Surprised the first time you bought car insurance for your Tesla? You’re not alone. After all, multiple pieces of research suggest coverage for Teslas costs more than similarly priced cars.
By some analyses, the Tesla Model S even came out as the most expensive car to insure.
But it isn’t just the Model S – other Tesla models have also made headlines for pricey premiums.
So how much do Teslas cost to insure and is there anything you can do to mitigate the prices?
How much more does Tesla insurance cost?
Getting an exact figure or percentage is difficult. No two insurance quotes are the same. This is because they take into account things like age, zip code, driving history, the car you drive, and the type of coverage you buy.
That said, what evidence there is isn’t great for Tesla.
Rated as one of the most expensive cars to insure, the Model S had some estimates suggesting average premiums of $1,789. Although depending on model year and trim, you can see average rates given as low as $721 or as high as $2,963.
However, buying a policy for the more modestly priced Model 3 won’t necessarily come cheap either. One quote comparison analysis put insurance rates at for a Tesla Model 3 $2,813 per year only $35 less than the Porsche 911 — a car with a significantly higher stricker price.
Keep in mind that you’ll see a range figures quoted. Analysis by Value Penguin puts the average rate for a 2018 Tesla 3 at $1,913 for a policy with $50,000 and $100,000 coverage limits for bodily injury liability and $50,000 for property damage along with collision and comprehensive.
So really the best way to find how much your Tesla insurance will cost is just to get multiple quotes from different insurance companies.
Why does Tesla insurance cost more?
Part of the explanation is simple – cars that cost more can also cost more to insure. Logically if an insurer has to pay out if you total your car, the more expensive your car the more they have to pay.
But this doesn’t explain everything.
If we were just talking about the Model S this might work as an explanation, but since the Model 3 policies are also expensive there has to be something else going on.
Firstly, as with any type of electric car insurance policy, the technology included in the vehicles can add to costs. Repairing features like the batteries isn’t so simple, so the costs involved in repairs — and therefore insurance claims — are higher, pushing up premiums.
Another thing that makes the issue worse for Teslas is the use of aluminium in the body (at least in the Model S and Model X). This can push up the cost of body repair work, which again will add to premiums.
Are Teslas involved in more insurance claims?
As well as the cost of repairs, another factor that theoretically could push up premiums, would be how often Teslas are in collisions. What evidence there is does not appear to suggest this is the case.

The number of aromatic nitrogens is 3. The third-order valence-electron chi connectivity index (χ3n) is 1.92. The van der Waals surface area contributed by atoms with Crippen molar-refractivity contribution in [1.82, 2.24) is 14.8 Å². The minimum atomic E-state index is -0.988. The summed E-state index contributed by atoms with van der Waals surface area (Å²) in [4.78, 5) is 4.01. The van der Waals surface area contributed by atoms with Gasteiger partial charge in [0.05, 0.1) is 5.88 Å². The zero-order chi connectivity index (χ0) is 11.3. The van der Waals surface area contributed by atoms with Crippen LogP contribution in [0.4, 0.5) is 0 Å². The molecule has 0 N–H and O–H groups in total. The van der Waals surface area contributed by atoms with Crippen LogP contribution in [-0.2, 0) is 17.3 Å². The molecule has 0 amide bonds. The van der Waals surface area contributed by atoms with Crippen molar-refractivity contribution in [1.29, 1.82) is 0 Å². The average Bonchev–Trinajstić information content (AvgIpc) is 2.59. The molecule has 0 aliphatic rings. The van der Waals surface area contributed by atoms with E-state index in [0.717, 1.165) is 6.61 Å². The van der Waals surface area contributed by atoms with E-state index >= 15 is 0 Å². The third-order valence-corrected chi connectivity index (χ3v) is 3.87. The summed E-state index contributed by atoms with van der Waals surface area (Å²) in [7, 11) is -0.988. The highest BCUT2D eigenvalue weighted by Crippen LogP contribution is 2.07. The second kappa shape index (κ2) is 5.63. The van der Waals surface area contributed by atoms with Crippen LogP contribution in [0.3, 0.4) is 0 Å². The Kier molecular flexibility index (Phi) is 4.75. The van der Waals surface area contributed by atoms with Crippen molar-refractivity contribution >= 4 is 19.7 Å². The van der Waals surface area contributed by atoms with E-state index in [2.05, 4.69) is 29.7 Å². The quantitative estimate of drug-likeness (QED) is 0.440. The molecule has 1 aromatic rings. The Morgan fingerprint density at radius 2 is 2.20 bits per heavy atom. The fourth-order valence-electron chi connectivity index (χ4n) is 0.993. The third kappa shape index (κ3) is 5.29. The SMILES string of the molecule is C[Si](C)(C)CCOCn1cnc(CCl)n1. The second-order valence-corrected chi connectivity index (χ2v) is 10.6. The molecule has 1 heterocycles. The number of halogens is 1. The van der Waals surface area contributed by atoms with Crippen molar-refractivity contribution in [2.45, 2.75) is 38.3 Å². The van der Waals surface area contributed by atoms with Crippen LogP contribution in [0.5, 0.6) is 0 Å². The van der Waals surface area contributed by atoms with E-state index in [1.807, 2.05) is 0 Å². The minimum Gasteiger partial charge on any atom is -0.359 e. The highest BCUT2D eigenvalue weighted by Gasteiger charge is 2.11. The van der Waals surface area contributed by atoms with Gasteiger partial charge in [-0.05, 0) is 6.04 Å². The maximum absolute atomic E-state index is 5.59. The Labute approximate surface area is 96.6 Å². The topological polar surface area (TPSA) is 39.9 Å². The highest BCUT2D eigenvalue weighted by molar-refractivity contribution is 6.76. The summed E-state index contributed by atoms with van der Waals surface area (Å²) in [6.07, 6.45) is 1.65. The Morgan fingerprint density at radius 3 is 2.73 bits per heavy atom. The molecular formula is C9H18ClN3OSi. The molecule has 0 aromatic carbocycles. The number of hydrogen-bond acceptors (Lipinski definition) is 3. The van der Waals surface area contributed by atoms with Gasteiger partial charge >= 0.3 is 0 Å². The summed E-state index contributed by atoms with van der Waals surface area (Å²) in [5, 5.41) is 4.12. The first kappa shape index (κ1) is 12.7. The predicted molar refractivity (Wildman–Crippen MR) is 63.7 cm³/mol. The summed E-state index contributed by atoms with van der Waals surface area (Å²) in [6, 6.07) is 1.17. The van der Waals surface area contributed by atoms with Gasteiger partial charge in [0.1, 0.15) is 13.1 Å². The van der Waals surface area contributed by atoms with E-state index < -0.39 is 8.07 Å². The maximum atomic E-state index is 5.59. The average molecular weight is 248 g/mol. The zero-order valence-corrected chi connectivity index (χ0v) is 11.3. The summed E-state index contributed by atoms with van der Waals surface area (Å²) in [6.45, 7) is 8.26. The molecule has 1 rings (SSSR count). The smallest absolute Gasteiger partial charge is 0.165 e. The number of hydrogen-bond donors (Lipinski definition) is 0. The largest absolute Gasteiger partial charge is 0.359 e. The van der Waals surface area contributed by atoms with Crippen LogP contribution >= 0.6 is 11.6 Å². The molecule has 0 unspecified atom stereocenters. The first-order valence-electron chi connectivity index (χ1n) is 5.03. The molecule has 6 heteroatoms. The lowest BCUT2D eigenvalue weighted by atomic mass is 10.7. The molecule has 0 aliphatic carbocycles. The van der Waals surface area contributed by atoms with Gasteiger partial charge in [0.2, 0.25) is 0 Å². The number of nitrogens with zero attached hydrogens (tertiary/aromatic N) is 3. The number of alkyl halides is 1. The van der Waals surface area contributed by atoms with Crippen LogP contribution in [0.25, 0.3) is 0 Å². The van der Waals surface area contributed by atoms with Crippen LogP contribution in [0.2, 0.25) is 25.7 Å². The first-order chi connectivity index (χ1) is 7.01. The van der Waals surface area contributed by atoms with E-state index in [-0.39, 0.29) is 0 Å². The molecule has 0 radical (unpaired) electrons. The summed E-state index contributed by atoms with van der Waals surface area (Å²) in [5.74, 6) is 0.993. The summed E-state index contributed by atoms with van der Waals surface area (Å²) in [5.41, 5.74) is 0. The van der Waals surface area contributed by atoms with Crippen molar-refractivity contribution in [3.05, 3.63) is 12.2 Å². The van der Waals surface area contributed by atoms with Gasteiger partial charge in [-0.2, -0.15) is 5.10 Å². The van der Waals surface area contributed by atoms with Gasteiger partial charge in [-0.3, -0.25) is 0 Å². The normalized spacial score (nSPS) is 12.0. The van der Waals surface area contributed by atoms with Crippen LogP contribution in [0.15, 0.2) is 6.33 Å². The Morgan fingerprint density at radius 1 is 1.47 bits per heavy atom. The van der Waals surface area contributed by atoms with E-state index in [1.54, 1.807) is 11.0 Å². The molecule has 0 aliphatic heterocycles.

Stats cited by the company itself suggest that Tesla drivers get into fewer collisions per 100,000 miles than the average driver – but this isn’t an apples to apples comparison. For that to be the case, the characteristics of Tesla drivers, and their driving habits, would need to match those of the American driving population overall.
That said, Teslas generally tend to score well on safety ratings, including a five-star rating from the National Highway Transport Safety Administration.
There’s less evidence on how this impacts claims specifically, but research by the Insurance Institute for Highway Safety found that safety features on the model are reducing third-party physical damage and injury liability claims, while the benefit of adding Autopilot is that it lowers collision claims.
Are high premiums connected to EV technology?
There are so many factors that go into setting a premium that it’s difficult to say with certainty, but there is evidence that the higher cost of Tesla insurance is due the electric vehicle technology.
The website ValuePenguin found that average insurance for the Tesla Model 3 was just $10 more than for the Chervolet Bolt – another EV in broadly the same price range.
But compared to the BMW 330i Gran Turismo — a conventional engine vehicle in the same price range, the Tesla cost almost $120 more to insure.
Is there anything you can do to get premiums down?
If despite Tesla’s safety ratings you’re still paying high premiums, what can you do? The biggest thing you can do to try and offset lower premiums is to shop around for the best rate.
Because insurance companies calculate their rates differently, shopping around will help find the best rate for your specific circumstances.
Tips for saving money on Tesla insurance
Make sure you’re getting every insurance discount you’re entitled to. For example, if you haven’t been in an accident or had any violations for several years, you could be able to have a good driver discount applied to your rate.
If you haven’t done so already, try bunding any other policies you have, such as home insurance with your auto insurance. Insurers will often give you a discount for having multiple policies with them.
Raising your deductible on your collision or comprehensive policy should get your premium down. It will mean you pay more of any claim you make, but if the amount you end up needing to claim is significant the higher deductible could still make sense in the long run.
If you’re looking for a new rate, Cover searches over 30 providers to find you the best rate, and getting a quote couldn’t be simpler.